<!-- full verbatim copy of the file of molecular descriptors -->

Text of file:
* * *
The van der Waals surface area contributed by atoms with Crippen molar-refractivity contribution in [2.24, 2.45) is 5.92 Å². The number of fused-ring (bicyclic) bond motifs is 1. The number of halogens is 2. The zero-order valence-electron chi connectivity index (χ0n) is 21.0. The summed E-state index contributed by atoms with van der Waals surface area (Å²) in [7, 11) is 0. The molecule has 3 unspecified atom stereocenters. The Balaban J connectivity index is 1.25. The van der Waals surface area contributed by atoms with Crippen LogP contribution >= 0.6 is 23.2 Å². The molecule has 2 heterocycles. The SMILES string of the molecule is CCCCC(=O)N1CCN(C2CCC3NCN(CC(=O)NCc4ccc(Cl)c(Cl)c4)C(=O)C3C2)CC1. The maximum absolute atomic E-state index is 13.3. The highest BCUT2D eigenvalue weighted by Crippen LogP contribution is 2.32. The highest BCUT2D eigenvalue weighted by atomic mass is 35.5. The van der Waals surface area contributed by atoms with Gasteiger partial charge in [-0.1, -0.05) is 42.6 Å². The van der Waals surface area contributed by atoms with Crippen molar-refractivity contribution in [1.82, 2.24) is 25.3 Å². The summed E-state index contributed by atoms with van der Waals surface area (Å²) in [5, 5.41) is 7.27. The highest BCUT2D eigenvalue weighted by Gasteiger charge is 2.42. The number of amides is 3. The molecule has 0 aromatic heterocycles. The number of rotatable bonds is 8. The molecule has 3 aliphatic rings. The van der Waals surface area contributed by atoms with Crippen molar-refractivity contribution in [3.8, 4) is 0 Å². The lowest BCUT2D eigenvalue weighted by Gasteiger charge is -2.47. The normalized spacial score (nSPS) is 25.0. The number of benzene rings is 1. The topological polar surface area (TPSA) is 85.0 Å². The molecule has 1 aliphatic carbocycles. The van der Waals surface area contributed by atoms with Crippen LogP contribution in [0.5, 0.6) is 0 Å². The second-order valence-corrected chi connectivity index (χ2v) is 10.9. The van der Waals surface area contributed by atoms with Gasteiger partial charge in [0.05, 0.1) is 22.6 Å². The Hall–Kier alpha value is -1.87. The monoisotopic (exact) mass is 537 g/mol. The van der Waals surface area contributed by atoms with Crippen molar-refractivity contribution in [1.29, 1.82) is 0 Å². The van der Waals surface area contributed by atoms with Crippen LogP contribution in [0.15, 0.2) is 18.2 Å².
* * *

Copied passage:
The van der Waals surface area contributed by atoms with Crippen molar-refractivity contribution in [2.24, 2.45) is 5.92 Å². The number of fused-ring (bicyclic) bond motifs is 1. The number of halogens is 2. The zero-order valence-electron chi connectivity index (χ0n) is 21.0. The summed E-state index contributed by atoms with van der Waals surface area (Å²) in [7, 11) is 0. The molecule has 3 unspecified atom stereocenters. The Balaban J connectivity index is 1.25. The van der Waals surface area contributed by atoms with Crippen LogP contribution >= 0.6 is 23.2 Å². The molecule has 2 heterocycles. The SMILES string of the molecule is CCCCC(=O)N1CCN(C2CCC3NCN(CC(=O)NCc4ccc(Cl)c(Cl)c4)C(=O)C3C2)CC1. The maximum absolute atomic E-state index is 13.3. The highest BCUT2D eigenvalue weighted by Crippen LogP contribution is 2.32. The highest BCUT2D eigenvalue weighted by atomic mass is 35.5. The van der Waals surface area contributed by atoms with Gasteiger partial charge in [-0.1, -0.05) is 42.6 Å². The van der Waals surface area contributed by atoms with Crippen molar-refractivity contribution in [1.82, 2.24) is 25.3 Å². The summed E-state index contributed by atoms with van der Waals surface area (Å²) in [5, 5.41) is 7.27. The highest BCUT2D eigenvalue weighted by Gasteiger charge is 2.42. The number of amides is 3. The molecule has 0 aromatic heterocycles. The number of rotatable bonds is 8. The molecule has 3 aliphatic rings. The van der Waals surface area contributed by atoms with Crippen molar-refractivity contribution in [3.8, 4) is 0 Å². The lowest BCUT2D eigenvalue weighted by Gasteiger charge is -2.47. The normalized spacial score (nSPS) is 25.0. The number of benzene rings is 1. The topological polar surface area (TPSA) is 85.0 Å². The molecule has 1 aliphatic carbocycles. The van der Waals surface area contributed by atoms with Crippen LogP contribution in [0.5, 0.6) is 0 Å². The second-order valence-corrected chi connectivity index (χ2v) is 10.9. The van der Waals surface area contributed by atoms with Gasteiger partial charge in [0.05, 0.1) is 22.6 Å². The Hall–Kier alpha value is -1.87. The monoisotopic (exact) mass is 537 g/mol. The van der Waals surface area contributed by atoms with Crippen molar-refractivity contribution in [1.29, 1.82) is 0 Å². The van der Waals surface area contributed by atoms with Crippen LogP contribution in [0.15, 0.2) is 18.2 Å².